The principle of the foregoing conclusions is that the duty of performing the contract, or seeing that it is performed, is on the surety, and that he cannot require the creditor to assume any part of a burden which he has made his own. But while the creditor need not take active measures to enforce the payment of the debt, and (71) may therefore discontinue those which he has instituted, he has no right to relinquish any hold that has actually been acquired and which might have been made effectual as a means of payment. It has accordingly been held that "if the creditor takes the goods of the principal debtor in execution, and afterwards withdraws that execution, he discharges his surety pro tanto. Mayhew v. Crickett, 2 Swann, 191. So, in Law v. East India Co., 4 Ves., 829, it was, says Judge Gaston (in Cooper v. Wilcox, 22 N.C. 90), "considered as incontestible that where a creditor has a fund of a principal debtor sufficient for the payment of the debt and gives it back to the debtor, the surety can never after be called upon. The creditor, by virtue of the seizure in execution, or of the deposit, becomes a trustee of the security so acquired, or of the fund for the benefit of all concerned, and is responsible to any party injured by unfaithfulness in the execution of that trust. For it is a rule that if he be not only creditor, but trustee, then even his neglect, if it occasion the loss of that to the benefit of which the surety is entitled, will pro tanto discharge the surety. Capel v. Butler, 2 Sim. Stew., 457." The learned Judge further remarks that, "in justice he (the creditor) must be regarded as having interfered (the italics are his) with the collection of the debt at his peril, and not at the risk of those who neither consented to the course pursued nor were consulted respecting it." Nelson v. Williams, 22 N.C. 118; Smith v. McLeod, 38 N.C. 390; Pipkin v. Bond, supra; Brandt on Suretyship, 381. "It is difficult (says Mr. Brandt, supra), to perceive why the release of an attachment lien on the property of the principal should not have the same effect as the release of any other specific lien upon the property of the principal acquired by the creditor after the surety becomes bond"; and in this he is supported by abundant authority. Maquoketa v. Willy, 35 Iowa 333; Bank v. Watson, 24 Mo., 333; Ashby v. Smith, 9 Leigh, 162; Rees v. Barrington, (72) and notes; White Tudor's L. C. The same principle necessarily applies to a case like the present, where the creditor actually seized the property upon which he had an undoubted lien, and then voluntarily released the undertaking, given for the return thereof, by submitting to a nonsuit of his action. By his interference he constituted himself a trustee, and he should be held responsible for the loss or impairment of the security resulting from his neglect or unfaithfulness. The surety had a right to assume that the plaintiff, as such trustee, would not surrender the undertaking given in lieu of the property, and thus practically destroy the subject matter of the lien. In Pipkin v. Bond, supra, it is said that "while the creditor is not bound to diligence, he is bound not to increase the risk of the surety by any act of his; and if he does anything that has that effect, he can no longer look to the surety." By the action of the plaintiff in seizing the property, the surety was lulled into inactivity for two or three years, the subject of the lien converted, and the undertaking for the return thereof released. Thus the surety, if now required to pay the plaintiff, is stripped of all remedy except an action for the conversion of the property. Under these circumstances, it cannot be seriously contended that his security has not been impaired or his risk increased by the act of the plaintiff; and it would seem more in accordance with natural justice, as well as the firmly established principles of equity, that he who by his own conduct has sacrificed the security, should alone be required to pursue the remaining and more doubtful remedy.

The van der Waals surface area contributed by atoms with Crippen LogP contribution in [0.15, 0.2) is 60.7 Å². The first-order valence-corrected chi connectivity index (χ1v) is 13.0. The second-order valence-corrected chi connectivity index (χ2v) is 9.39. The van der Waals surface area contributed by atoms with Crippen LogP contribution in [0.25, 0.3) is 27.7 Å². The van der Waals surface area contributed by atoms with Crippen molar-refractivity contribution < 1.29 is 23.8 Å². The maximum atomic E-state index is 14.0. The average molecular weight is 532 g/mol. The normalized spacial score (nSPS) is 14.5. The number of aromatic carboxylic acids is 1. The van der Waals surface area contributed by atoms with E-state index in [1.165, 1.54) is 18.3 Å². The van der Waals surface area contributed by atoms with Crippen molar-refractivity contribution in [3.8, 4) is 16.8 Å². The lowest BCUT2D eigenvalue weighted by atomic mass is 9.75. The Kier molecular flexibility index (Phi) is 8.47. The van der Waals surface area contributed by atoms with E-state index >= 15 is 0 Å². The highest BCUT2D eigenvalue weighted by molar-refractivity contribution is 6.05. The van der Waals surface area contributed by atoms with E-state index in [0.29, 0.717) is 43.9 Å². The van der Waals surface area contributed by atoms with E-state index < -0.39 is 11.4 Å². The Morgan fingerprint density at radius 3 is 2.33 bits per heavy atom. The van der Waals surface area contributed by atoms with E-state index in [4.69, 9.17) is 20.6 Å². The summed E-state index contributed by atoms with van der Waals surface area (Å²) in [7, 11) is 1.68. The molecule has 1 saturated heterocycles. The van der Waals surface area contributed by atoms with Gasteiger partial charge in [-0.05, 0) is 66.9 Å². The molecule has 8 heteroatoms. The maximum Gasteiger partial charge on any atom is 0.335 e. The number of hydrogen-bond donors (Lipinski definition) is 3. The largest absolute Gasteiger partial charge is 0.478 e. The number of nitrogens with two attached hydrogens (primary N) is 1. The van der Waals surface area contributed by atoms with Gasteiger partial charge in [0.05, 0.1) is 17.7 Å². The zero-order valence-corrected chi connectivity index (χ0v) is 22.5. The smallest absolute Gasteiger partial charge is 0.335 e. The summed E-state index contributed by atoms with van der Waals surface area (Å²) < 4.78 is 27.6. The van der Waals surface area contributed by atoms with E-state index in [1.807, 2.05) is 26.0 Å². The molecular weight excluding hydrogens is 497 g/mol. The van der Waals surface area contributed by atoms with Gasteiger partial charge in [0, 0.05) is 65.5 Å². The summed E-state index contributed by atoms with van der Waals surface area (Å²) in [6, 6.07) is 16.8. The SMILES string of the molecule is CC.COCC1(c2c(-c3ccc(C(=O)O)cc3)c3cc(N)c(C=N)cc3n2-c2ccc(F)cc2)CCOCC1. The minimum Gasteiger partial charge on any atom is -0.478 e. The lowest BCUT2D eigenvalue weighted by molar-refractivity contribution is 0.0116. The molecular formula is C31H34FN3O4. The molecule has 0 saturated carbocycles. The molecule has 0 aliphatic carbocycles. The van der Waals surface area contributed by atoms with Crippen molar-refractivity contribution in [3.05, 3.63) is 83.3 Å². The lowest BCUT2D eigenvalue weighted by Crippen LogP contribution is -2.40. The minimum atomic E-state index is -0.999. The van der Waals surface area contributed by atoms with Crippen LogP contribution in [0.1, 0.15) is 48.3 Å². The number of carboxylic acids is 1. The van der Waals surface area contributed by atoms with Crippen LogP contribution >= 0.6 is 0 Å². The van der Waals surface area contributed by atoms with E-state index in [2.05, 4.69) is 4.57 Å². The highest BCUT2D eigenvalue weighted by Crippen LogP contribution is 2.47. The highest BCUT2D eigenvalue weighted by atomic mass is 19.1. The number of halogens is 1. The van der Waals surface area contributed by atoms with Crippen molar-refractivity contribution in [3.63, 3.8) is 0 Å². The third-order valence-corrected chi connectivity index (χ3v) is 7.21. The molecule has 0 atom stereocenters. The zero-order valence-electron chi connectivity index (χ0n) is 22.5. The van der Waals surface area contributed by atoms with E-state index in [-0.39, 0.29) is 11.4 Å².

We see nothing in the case which justified the taking of the nonsuit. It is true that separate actions were brought for each bale of cotton before different justices. These were afterwards consolidated in the Superior Court, where they were pending by way of appeal. The case of Jarrett v. Self, 90 N.C. 478, cited by counsel, relates to the "splitting up" of the items of a single contract for the purpose of (73) conferring jurisdiction upon justice of the peace, and is not in point, as these actions were not brought upon the contract for the recovery of the indebtedness, but for the possession of distinct pieces of property which had been tortiously taken. There are no circumstances tending to show any fraud upon the jurisdiction, and which, on that ground, would have authorized the dismissal of the actions.